Really, the answer to this one is on a very family-by-family basis, as everyone handles their laundry differently. So for the most part, I’ll speak for myself on the extra laundry and time spent that comes with cloth diapering.
- I recommend getting primarily all-in-one diapers, so you never mess with stuffing inserts into pockets (click here to find out the difference). It only takes a few extra seconds, but it is an extra step. I generally only used pocket diapers at night, so I could stuff more inserts in, and we wouldn’t have to deal with anyone peeing through in the middle of the night.
- I found it easiest to do cloth diaper laundry one day and clothes laundry a different day. When my son was a newborn, I did one load of laundry a day: regular clothes laundry one day, cloth diapers the next and continued on with that pattern every other day. That may seem like a lot, but really the only effort on my end was throwing a load in the washer and switching them over to the dryer–two minutes tops. After cloth diapers were dry, I threw them all in my cloth diaper basket and placed them back in the baby’s room. Done. (Regular clothes were actually far more time consuming because they had to be sorted, folded and put away.)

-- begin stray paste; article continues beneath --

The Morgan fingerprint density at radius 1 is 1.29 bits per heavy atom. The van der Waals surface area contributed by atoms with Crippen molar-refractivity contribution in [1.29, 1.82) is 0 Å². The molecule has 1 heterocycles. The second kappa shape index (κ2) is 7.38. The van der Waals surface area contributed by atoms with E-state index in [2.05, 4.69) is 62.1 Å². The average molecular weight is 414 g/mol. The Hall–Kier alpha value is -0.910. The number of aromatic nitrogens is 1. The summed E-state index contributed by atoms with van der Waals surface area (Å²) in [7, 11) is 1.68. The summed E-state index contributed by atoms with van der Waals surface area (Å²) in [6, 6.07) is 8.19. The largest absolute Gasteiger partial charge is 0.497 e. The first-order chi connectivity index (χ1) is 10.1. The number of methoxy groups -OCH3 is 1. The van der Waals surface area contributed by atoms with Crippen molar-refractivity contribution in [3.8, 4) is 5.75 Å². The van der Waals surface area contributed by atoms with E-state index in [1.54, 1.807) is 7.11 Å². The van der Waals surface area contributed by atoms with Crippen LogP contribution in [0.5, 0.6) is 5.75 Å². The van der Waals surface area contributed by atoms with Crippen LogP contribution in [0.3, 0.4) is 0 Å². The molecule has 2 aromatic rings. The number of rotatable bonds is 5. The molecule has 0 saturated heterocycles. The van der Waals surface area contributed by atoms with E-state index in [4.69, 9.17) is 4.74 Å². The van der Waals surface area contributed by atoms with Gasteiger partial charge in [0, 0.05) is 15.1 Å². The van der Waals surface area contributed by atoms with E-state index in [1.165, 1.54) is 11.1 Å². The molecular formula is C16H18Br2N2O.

- Once I was out of the newborn stage and using less cloth diapers a day, I switched to doing a load of cloth diapers about every third day. I also stopped doing laundry in general daily and just went to doing regular clothes laundry on the weekends. Mostly, this was because I started working out of the house, and although it was something I could’ve easily continued doing, I just didn’t want to.
- All-in-all, I feel I spent maybe an extra 5-10 minutes daily cleaning out cloth diapers to put in the wet bag. Beyond that, it was just the extra loads of laundry as explained in #2, which consisted of maybe 2-3 extra minutes of actual effort on my end (throwing diapers into the washer, switching them over and placing them into a basket) and an extra wash cycle in the washer.
To even it out, this is the outlook of another cloth diaper mom who says they use about seven hours a week for cloth diapering. She includes wash time in that, which is five of those hours. So, in reality, the effort she actually puts into cloth diapering is two hours a week. She also uses pocket diapers and pre-stuffs, which I don’t do and saves me a few extra minutes. Either way, not bad for saving roughly $584 a year per child + a few trees and some significant landfill space.
No judgement here–what are your thoughts? Have you tried both? I have plenty of mom friends who would much rather avoid the extra effort and use disposables.